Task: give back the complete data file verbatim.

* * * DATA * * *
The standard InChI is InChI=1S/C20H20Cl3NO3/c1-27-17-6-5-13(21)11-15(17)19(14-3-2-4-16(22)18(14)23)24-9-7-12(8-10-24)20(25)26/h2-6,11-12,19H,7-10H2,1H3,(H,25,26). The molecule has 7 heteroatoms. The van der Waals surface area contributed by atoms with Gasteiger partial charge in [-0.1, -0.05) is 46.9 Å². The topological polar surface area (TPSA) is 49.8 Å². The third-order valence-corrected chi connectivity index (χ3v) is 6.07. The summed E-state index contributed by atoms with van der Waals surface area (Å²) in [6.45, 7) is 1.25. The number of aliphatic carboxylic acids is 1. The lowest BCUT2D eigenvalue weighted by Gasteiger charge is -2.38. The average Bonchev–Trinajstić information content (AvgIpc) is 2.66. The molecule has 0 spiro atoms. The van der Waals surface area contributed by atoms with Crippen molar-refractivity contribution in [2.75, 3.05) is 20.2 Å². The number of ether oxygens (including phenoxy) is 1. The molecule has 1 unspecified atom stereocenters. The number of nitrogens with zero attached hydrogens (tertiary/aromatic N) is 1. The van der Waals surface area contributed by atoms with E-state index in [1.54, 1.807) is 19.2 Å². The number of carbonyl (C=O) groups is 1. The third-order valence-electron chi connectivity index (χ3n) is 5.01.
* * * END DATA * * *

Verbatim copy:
The standard InChI is InChI=1S/C20H20Cl3NO3/c1-27-17-6-5-13(21)11-15(17)19(14-3-2-4-16(22)18(14)23)24-9-7-12(8-10-24)20(25)26/h2-6,11-12,19H,7-10H2,1H3,(H,25,26). The molecule has 7 heteroatoms. The van der Waals surface area contributed by atoms with Gasteiger partial charge in [-0.1, -0.05) is 46.9 Å². The topological polar surface area (TPSA) is 49.8 Å². The third-order valence-corrected chi connectivity index (χ3v) is 6.07. The summed E-state index contributed by atoms with van der Waals surface area (Å²) in [6.45, 7) is 1.25. The number of aliphatic carboxylic acids is 1. The lowest BCUT2D eigenvalue weighted by Gasteiger charge is -2.38. The average Bonchev–Trinajstić information content (AvgIpc) is 2.66. The molecule has 0 spiro atoms. The van der Waals surface area contributed by atoms with Crippen molar-refractivity contribution in [2.75, 3.05) is 20.2 Å². The number of ether oxygens (including phenoxy) is 1. The molecule has 1 unspecified atom stereocenters. The number of nitrogens with zero attached hydrogens (tertiary/aromatic N) is 1. The van der Waals surface area contributed by atoms with E-state index in [1.54, 1.807) is 19.2 Å². The number of carbonyl (C=O) groups is 1. The third-order valence-electron chi connectivity index (χ3n) is 5.01.